To redress this, we are now implementing a system under which researchers who have been at RIKEN for some time will be able to apply for tenure, regardless of whether they are at a center or an independent laboratory. Under the new system, someone with this status will be a type of RIKEN employee that has to accept an assignment given to them even if it is in a field of research different from their initial area of study or a position such as a research administrator. In this way, we will set up a system that can hold on to high-quality scientists as the organization changes. One of our presidents, Minoru Oda, compared RIKEN to an amoeba, which could expand amorphously to incor­porate new fields. I think this is an interesting idea, but this is only possible when we have outstanding scientists who are able to adapt.

We have also launched a new program for young researchers, called the Hakubi program. A concept taken from China’s Three Kingdoms period (220–280 CE), hakubi refers to an excellent person. The program is about taking risks. We want to hire exceptionally bright and creative individuals in science-related fields and offer them the chance to excel in scientific research. In particular, we want to give strong consideration to people who can bridge the gap between the natural sciences and the humanities.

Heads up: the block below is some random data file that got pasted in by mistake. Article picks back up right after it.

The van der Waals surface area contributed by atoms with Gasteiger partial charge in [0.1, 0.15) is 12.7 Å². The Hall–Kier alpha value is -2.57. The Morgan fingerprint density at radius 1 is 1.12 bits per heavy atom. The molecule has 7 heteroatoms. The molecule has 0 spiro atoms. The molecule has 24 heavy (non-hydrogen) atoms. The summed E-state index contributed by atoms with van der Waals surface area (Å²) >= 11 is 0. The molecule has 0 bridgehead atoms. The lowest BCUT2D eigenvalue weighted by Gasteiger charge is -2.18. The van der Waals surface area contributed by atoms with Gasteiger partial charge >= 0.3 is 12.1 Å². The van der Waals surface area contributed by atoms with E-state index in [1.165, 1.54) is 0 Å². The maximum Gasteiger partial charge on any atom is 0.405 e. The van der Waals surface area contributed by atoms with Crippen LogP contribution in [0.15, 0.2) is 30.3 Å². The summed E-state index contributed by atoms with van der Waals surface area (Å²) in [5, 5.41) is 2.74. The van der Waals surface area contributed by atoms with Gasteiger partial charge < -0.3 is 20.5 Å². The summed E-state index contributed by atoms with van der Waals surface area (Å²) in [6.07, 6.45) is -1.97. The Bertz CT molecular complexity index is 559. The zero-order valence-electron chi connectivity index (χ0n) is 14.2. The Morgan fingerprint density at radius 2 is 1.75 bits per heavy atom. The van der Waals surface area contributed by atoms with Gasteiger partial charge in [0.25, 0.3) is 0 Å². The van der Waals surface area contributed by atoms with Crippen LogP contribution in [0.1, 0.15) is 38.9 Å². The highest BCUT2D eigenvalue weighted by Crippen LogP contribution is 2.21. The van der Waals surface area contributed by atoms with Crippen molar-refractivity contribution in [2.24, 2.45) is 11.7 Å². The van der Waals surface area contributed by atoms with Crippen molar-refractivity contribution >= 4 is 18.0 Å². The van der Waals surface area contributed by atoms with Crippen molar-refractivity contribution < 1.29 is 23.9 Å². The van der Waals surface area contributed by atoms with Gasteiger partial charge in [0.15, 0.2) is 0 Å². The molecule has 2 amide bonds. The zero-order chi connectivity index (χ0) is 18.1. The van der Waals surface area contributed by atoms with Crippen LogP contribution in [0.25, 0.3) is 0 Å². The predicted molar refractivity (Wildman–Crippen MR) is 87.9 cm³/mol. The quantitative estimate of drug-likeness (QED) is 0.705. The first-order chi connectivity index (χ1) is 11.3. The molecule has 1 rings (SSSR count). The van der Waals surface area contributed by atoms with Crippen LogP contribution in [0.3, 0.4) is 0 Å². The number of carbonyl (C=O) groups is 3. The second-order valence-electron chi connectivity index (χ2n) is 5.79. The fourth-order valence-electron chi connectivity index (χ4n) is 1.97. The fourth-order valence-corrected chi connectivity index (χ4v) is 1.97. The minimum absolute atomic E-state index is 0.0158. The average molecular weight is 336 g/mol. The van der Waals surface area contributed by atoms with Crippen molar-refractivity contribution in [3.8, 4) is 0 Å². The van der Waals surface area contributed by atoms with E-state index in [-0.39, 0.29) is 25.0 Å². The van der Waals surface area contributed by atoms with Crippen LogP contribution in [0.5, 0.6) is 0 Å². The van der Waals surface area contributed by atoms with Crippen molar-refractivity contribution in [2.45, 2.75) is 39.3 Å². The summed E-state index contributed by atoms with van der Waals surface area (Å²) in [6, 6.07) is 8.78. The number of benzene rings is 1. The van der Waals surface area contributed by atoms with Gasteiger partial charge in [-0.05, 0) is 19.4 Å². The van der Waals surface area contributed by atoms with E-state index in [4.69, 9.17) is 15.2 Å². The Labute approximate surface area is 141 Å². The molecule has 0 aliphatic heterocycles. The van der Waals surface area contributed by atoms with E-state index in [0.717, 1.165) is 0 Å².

We are also planning the launch of a new engineering network. Although RIKEN was once heavily devoted to engineering, these days the field only finds a place in a few laboratories. But engineering is very important. The world economy has shifted toward areas such as information technology and finance, where Japan is relatively weak. We need to take the time to rebuild our manufacturing power. So we will bring the remnants of our engineering division together as a network, and once again do research to bolster this area.

Another major change in our next mid-term period involves shifts to adjust to our new status as a Designated National Research and Development Institute. This will mean that RIKEN’s plans and projects will mostly run for seven-year periods rather than five. We will be reorganizing some of our centers under the new plan. We will keep RIKEN Research readers up to date when more information becomes available.

About the Researcher

Hiroshi Matsumoto, President

Hiroshi Matsumoto has been president of RIKEN since 2015. He has a doctorate in engineering. His research centered on plasma in the geomagnetosphere and cosmosphere. He is an Honorary Officer of the Most Excellent Order of the British Empire (OBE) and a Chevalier in the French Legion of Honor and has twice been part of a group effort that received a NASA Group Achievement Award.